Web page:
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Why do youths feel digital training seemingly unnecessary?

Writen by: Kheav Moro Kort, junior digital literacy researcher

I had a chance to work as a junior digital literacy researcher for Sour Mouy.  In collaboration with Sidekick, Sour Mouy employed the human-centered approach to research to explore why youths do what they do, seeking the reasons and understanding the emotions behind their action. The study selected samples from the three provinces based on factors, such as early dropout rates, incomes, and large ethnic populations. The findings of the research show that the digital lives of rural youth coming from low-income and education backgrounds are completely drowned in an ocean of pirated and scam-related content preying on their vulnerabilities, emotions, and fears. The digital content they, especially those with less income and education, consumed was almost 100 percent generated for the sole purpose of alluring or soliciting the person to accumulate online traffics such as “Like Farming or Like Harvesting”, as the findings demonstrated.

The term Like Farming can be described as a technique in which scammers produce attention-getting posts designed to get many likes and shares. Once a page has reached enough likes to get a decent amount of traffic, it may be stripped of its original content and sold on the black market along with the personal information of followers and users who have engaged (like, react, share, comment) with it. The content served to them through matching algorithms can turn them into unconscious victims or accomplices in a modern generation of internet scams run by our behaviours and emotions. Because humans are emotional beings, often their decisions and actions are driven by their intuition and impulse rather than logic and contemplation.

Throughout the interviews with rural youth informants, it comes to light that most of the rural youth are hard struggling with using social media apps and digital devices like smartphones. On top of that, training on how to run smart devices and apps are not seemingly necessary for them, despite their limited education. This shall reflect that digital literacy is being disregarded. The media content from sites or pages they engaged with was published without proper fact-checking mechanisms in place and being disseminated publicly from one to another. In the simplest sense, the contents they get mostly stemming from unreliable sources, unlike contents or information backed up with strong evidence and announced by news media or government agencies. Instead of just reacting and sharing, what rural youth should do is to be more aware of what they are consuming, the potential risks, be more responsible netizens, and more engaged with their own choices.

Embracing media/digital literacy and critical thinking for effective use of social media is essential. Ones may know and understand the importance of having strong passwords and turning on the two-step verification process. But as digital illiterate, one may not realize the true nature of the daily contents they are consuming. Some types of content are pirated and scammed. Even if you are tech-savvy, it does not necessarily mean that you are always able to differentiate between fake and real news; therefore, one should equip themselves with media, digital literacy, and critical thinking skills.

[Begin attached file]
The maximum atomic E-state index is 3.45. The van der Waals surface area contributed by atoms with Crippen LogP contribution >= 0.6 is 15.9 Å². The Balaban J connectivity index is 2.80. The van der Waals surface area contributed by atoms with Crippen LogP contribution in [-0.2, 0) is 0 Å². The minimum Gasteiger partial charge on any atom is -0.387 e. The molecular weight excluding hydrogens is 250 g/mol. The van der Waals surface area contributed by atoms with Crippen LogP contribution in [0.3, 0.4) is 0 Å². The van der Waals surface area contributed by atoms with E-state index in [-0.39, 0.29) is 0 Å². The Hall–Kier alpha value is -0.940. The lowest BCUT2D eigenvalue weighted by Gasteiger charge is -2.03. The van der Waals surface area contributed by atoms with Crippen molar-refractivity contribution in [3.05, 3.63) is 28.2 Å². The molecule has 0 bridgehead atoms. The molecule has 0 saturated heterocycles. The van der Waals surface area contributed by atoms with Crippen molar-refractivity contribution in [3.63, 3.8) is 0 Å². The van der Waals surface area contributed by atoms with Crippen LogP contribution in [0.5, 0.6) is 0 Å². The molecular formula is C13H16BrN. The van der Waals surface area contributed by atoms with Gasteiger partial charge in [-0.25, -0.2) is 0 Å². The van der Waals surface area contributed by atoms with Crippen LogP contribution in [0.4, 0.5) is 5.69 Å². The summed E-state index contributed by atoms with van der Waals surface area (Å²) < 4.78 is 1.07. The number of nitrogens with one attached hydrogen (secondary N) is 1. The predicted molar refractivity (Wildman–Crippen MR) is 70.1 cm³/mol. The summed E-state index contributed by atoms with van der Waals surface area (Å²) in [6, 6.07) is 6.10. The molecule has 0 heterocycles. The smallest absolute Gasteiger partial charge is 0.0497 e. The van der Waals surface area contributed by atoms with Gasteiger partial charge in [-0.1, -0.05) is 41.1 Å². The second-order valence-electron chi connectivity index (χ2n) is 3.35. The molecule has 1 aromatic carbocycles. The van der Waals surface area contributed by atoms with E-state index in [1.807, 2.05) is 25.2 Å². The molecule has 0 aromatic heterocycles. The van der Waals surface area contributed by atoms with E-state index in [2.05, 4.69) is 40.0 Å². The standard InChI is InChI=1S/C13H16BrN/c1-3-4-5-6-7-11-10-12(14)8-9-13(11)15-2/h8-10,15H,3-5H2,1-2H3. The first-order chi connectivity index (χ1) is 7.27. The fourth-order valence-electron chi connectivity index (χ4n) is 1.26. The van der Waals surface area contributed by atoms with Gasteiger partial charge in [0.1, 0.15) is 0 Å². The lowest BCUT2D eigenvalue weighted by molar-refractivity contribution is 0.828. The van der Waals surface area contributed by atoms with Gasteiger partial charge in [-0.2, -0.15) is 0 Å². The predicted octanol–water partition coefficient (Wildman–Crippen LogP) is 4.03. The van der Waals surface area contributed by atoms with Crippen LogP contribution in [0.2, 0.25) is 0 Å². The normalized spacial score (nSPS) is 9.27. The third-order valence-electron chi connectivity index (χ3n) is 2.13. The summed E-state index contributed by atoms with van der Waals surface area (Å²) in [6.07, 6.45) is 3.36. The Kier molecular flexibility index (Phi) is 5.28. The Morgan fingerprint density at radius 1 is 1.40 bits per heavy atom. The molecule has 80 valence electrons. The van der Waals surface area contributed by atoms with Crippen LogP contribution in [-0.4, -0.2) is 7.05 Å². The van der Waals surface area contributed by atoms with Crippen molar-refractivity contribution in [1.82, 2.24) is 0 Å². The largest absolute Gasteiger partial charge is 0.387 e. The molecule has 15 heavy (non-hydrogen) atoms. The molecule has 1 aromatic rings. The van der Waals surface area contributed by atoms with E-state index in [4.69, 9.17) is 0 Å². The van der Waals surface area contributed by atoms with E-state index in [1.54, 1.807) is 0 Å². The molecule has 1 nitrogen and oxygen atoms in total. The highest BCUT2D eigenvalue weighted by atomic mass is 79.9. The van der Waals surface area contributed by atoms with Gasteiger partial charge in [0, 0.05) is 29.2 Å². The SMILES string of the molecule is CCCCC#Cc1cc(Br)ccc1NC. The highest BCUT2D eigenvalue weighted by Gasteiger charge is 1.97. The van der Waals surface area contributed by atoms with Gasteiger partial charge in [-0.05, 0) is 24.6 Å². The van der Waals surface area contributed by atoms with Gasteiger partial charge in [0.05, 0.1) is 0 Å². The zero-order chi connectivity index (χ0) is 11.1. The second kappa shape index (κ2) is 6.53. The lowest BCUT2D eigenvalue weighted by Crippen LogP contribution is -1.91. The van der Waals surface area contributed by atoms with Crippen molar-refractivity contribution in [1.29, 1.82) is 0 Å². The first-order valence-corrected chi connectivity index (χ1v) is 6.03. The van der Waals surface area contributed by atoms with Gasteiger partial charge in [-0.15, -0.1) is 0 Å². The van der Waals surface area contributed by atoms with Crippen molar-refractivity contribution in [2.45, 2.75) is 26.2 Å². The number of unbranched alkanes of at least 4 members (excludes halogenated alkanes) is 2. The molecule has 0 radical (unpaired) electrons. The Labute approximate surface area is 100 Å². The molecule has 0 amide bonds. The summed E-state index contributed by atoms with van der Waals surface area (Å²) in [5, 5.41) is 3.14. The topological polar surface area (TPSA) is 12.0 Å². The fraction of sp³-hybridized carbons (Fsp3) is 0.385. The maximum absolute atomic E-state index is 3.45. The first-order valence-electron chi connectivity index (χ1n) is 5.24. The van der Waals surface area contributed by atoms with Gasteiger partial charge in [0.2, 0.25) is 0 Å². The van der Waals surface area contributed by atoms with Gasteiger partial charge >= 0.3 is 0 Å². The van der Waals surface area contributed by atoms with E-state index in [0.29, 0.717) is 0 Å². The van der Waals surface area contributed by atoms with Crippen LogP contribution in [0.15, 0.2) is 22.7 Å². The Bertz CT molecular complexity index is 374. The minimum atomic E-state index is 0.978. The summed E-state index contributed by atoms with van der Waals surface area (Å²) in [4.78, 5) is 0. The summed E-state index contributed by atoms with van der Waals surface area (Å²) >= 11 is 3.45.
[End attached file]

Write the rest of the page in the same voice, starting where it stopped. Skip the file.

Media literacy is regarded as an ability to apply critical thinking skills into signs or symbols and messages that are transmitted through media. These essential 21st-century skills allow us to fully understand and evaluate all of the messages we encounter on a daily basis, leading us to make better choices about what we should choose to watch, read, and listen to. Media education navigates us through a complex media landscape to become more discerning, sharp in judgement, and to be thoughtful media consumers and users.

Music, videos, TV shows, text messages, social media, online video games, advertising, news, educational contents, radio, newspapers, and other numerous forms of information are also considered media. To critically evaluate and analyse the content published, media literate looks at it from three angles, such as emotional, technical, and cognitive angle. Emotional skills in media literacy are about being aware of your own emotions and how you react towards a certain post. The technical angle here focuses on the state of being aware of how the platform (for example: Facebook, Instagram or Tiktok) works. Whereas cognitive aspects are concerned with the identification of reliable sources on social media; for instance, by analysing the number of followers, likes, published date or the user’s biography, etc.

Being able to critically think about social media posts and online stories makes you a smart consumer of those products. The ability to understand how media is constructed and to identify the roles of media play in society, specifically politics, the values embedded and the beneficiaries from pushing those values are such invaluable skills. With skills in hand, time will not be wasted. These skills enable us to pass on the knowledge we have to other people and also to prevent certain media from dominating or exacerbating the society.

Constantly and regularly asking yourself about social media posts you consume and engage with (like, share and comment), the nature and the way posts have been created, the motivation or purposes of the producer will somehow guide you to be a well-informed and critical media consumer. The goal of media literacy is not to prevent people from consuming media, but to transform people to become more informed and literate media consumers, helping them from being fall victims or unconscious accomplices of the dark side of social media.